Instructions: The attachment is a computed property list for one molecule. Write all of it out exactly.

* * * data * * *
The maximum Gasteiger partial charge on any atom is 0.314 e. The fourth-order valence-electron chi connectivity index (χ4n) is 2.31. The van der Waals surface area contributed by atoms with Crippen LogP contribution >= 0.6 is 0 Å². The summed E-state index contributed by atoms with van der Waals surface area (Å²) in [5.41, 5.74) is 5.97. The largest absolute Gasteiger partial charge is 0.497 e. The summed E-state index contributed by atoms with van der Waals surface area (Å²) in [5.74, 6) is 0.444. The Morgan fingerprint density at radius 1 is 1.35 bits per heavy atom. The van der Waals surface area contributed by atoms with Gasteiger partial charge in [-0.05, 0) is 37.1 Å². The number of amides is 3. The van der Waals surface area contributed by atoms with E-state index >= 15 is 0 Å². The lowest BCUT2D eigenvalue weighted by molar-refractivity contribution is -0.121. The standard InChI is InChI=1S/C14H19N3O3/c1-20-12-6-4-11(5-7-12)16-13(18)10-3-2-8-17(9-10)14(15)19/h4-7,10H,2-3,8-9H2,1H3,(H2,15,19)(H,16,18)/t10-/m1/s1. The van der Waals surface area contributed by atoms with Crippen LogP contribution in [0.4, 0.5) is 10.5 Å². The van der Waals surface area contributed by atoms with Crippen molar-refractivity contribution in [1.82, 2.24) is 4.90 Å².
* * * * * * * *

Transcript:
The maximum Gasteiger partial charge on any atom is 0.314 e. The fourth-order valence-electron chi connectivity index (χ4n) is 2.31. The van der Waals surface area contributed by atoms with Crippen LogP contribution >= 0.6 is 0 Å². The summed E-state index contributed by atoms with van der Waals surface area (Å²) in [5.41, 5.74) is 5.97. The largest absolute Gasteiger partial charge is 0.497 e. The summed E-state index contributed by atoms with van der Waals surface area (Å²) in [5.74, 6) is 0.444. The Morgan fingerprint density at radius 1 is 1.35 bits per heavy atom. The van der Waals surface area contributed by atoms with Gasteiger partial charge in [-0.05, 0) is 37.1 Å². The number of amides is 3. The van der Waals surface area contributed by atoms with E-state index >= 15 is 0 Å². The lowest BCUT2D eigenvalue weighted by molar-refractivity contribution is -0.121. The standard InChI is InChI=1S/C14H19N3O3/c1-20-12-6-4-11(5-7-12)16-13(18)10-3-2-8-17(9-10)14(15)19/h4-7,10H,2-3,8-9H2,1H3,(H2,15,19)(H,16,18)/t10-/m1/s1. The van der Waals surface area contributed by atoms with Crippen LogP contribution in [0.4, 0.5) is 10.5 Å². The van der Waals surface area contributed by atoms with Crippen molar-refractivity contribution in [1.82, 2.24) is 4.90 Å².